Discount items on fast-food menus are popular with thrifty diners, and are good for business, too.
CHICAGO - It seems like a bad time to invest in just about anything -- except maybe tacos.
With the economy in a slide, the nation's fast-food restaurants are rolling out big discounts and heavily promoting value, making this a golden time for diners on the run.
A foot-long sandwich at Subway goes for $5, about a buck less than last winter. New chicken wraps priced under $1.50 are proliferating at places like Burger King and KFC. Taco Bell began hawking an 89-cent taco and even a 79-cent cheese roll-up a few months back.
"I only go where they have deals," said Dorin Budjei, who runs his own flooring company and is looking for bargains because business is slow. True to his motto, he was cashing in on a promotion at a Berwyn, Ill., McDonald's: Two Egg McMuffin breakfast sandwiches for $3, when one alone costs just over $2.
Fast food is the part of the restaurant business that usually holds up best when the economy tanks. Right now special offers and value pitches are keeping fast food sales humming, according to market researcher NPD Group.
Overall customer traffic at fast-food restaurants was up 1.5 percent during the three months that ended in August, according to NPD. But visits from customers who weren't responding to value pitches were actually down 0.9 percent during the same time. The difference is "deal traffic," said Bonnie Riggs, an NPD restaurant analyst. "Any [restaurant] operator that's going to survive in this time has to have a strong value proposition."
Customers such as Nikki McCreary know that, and they're comparison shopping. Outside a Streeterville, Ill., Popeyes outlet that abuts a Subway, she pointed at the chicken place and said "they need to be a little better with their specials."
Not that Popeyes wasn't playing the deal game. Its windows were festooned with offers for new low-price products -- $1.99 Louisiana Nuggets and $1.49 Big Deal chicken snacks.
But McCreary couldn't find the right combination of chicken, fries and beverage for under $5. So she went to Subway, though she didn't get the $5 foot-long -- this time. "I've been getting that so much I have to stop," she said.
While the savvy snacker can make out well, the fast-food chains are walking a tightrope. Soaring prices for beef, buns and other ingredients can squeeze profits on low-priced fare. In fact, McDonald's Corp. is thinking of raising the price of its hallmark $1 double cheeseburger.
"It's kind of like a game of chicken" for fast-food chains, said Morningstar restaurant analyst John Owens. The restaurant industry doesn't want to repeat the notorious "burger wars" of 2002, when fast-food outlets got carried away with discounting premium items such as Whoppers and Big Macs and their profits took a hit, Owens said.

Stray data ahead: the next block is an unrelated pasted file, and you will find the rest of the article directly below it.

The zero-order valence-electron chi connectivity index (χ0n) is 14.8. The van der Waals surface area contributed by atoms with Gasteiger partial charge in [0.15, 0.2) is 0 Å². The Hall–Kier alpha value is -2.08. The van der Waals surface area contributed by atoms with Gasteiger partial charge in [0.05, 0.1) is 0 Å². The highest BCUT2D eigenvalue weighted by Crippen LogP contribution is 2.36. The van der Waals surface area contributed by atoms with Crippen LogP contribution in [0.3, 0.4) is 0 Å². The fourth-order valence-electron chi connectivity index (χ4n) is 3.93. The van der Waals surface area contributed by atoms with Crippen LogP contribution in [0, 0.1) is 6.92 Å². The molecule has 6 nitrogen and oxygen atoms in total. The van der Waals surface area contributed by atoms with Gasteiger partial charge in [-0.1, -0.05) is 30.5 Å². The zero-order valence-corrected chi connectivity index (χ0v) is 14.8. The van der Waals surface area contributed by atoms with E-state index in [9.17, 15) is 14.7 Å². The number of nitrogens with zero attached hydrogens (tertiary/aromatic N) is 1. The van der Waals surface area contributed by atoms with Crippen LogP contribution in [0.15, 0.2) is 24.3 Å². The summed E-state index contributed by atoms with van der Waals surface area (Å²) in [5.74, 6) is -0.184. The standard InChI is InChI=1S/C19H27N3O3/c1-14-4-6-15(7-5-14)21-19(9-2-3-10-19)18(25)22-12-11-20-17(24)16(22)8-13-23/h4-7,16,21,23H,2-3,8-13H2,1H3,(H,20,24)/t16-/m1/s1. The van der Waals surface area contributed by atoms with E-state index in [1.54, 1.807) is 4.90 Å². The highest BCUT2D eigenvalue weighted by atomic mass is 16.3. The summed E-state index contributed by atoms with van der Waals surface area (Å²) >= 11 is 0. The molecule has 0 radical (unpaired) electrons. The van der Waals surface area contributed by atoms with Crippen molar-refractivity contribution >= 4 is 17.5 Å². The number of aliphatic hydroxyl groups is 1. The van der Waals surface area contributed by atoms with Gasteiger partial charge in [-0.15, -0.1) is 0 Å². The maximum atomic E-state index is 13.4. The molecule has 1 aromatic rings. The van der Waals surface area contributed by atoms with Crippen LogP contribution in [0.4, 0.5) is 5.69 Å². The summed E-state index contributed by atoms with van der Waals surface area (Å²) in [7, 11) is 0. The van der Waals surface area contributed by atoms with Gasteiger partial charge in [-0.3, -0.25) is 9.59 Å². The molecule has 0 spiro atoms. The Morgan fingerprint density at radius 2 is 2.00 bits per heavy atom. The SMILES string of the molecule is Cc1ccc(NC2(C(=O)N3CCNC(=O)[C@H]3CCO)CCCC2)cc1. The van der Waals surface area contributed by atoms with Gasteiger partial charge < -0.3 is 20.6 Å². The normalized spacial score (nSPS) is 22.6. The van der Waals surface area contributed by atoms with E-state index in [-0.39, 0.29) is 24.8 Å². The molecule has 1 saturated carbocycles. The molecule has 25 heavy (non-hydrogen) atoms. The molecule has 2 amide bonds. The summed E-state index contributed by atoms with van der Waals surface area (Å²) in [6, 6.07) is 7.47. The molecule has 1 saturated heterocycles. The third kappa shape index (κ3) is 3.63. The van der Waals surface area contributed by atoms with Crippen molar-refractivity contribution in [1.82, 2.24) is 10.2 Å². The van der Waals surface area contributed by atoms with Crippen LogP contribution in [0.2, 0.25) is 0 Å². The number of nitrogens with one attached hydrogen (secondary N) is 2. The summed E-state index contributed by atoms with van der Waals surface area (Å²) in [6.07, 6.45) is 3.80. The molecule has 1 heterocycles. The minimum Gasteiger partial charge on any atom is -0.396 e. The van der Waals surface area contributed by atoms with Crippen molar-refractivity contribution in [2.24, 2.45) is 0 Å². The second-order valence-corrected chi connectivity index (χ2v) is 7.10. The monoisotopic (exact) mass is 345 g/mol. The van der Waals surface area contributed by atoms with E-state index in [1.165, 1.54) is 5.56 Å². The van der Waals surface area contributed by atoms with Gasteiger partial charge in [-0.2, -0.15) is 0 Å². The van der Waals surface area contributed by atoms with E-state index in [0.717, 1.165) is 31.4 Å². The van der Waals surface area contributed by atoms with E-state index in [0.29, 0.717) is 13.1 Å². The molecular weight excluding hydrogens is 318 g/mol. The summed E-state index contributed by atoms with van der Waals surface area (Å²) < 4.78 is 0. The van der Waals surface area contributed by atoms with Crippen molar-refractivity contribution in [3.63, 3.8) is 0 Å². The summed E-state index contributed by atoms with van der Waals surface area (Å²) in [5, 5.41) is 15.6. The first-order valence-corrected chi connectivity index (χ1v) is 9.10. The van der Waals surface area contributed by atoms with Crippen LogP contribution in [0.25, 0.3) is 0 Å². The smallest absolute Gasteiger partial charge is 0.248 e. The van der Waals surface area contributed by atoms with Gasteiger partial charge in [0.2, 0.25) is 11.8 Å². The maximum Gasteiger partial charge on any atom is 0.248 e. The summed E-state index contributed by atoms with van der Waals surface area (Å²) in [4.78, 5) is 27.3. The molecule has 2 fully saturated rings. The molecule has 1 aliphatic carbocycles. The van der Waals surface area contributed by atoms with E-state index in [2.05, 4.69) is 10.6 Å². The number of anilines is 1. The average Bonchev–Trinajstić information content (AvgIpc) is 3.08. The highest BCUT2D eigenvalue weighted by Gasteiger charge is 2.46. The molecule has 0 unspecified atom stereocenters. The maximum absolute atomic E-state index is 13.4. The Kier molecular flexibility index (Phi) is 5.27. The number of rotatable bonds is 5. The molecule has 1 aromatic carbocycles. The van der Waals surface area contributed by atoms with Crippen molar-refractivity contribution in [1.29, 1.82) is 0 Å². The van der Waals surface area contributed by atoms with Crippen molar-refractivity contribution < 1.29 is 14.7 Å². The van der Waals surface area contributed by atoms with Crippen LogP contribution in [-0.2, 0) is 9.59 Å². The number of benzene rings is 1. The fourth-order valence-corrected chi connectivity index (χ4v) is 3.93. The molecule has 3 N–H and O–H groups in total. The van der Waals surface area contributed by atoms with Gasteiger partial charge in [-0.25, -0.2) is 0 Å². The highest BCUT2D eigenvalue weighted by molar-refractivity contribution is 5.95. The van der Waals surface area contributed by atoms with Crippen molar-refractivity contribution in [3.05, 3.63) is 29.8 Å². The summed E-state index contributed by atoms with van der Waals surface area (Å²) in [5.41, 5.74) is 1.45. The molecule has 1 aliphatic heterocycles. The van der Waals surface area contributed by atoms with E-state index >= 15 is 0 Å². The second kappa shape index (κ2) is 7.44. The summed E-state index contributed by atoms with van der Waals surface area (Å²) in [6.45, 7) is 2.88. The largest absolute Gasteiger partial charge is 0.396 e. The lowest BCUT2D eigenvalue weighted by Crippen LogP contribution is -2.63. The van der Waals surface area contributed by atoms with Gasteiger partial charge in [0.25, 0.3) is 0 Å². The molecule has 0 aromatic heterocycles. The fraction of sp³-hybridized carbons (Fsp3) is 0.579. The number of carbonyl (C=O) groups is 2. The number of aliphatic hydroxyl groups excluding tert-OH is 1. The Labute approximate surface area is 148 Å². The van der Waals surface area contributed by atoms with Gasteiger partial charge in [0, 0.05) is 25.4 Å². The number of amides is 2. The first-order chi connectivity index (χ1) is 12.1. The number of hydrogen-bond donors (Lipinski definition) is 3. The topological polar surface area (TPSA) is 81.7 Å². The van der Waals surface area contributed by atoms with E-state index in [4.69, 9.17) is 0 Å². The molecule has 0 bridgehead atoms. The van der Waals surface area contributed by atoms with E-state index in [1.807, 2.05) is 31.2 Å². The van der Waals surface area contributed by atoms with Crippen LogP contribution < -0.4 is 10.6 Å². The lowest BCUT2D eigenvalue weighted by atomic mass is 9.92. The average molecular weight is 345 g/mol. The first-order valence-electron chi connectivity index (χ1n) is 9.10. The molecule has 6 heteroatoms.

Without deals, restaurants would get less business from customers such as David O'Neil. A divorced security guard at a downtown Chicago hotel, O'Neil said McDonald's dollar menu particularly appeals to him when he's with his two children, ages 7 and 10.
"It's hard to feed the kids and do things with them when the money is tight," he said.
O'Neil is the type of value shopper that restaurant companies covet. The dollar menu for his kids lures him in, but he usually buys himself a premium sandwich that sports a higher profit margin.
Whether that pattern holds as the economy worsens is a concern, analysts say. Diners like O'Neil will have more incentive to forgo the premium Big Macs and go for the $1 double cheeseburgers.
McDonald's franchisees have been bemoaning falling profit margins on dollar menu items for months, said Richard Adams, a San Diego-based consultant to McDonald's owner-operators. "These 99-cent and dollar meals are priced at 2002 cost levels. It's insane."
McDonald's said in July that changes are coming next year to the dollar menu. Although the company hasn't given details, it has been test marketing the double cheeseburger at $1.09 in Savannah, Ga. A recent report from RBC Capital Markets said the burger eventually could be priced at $1.09 or up to $1.19.
Meanwhile, Burger King, to cut costs without raising prices, is testing a tad smaller meat patty on its $1 Whopper Jr., a value menu staple.
So what would a price hike of a dime or a quarter mean? William Ray, a department store worker, is a dollar menu regular, and after polishing off a double cheeseburger and a $1 McChicken, he had this to say: "I don't think too many people would stop eating them for a dime, though for 20 cents more you might raise a few eyebrows."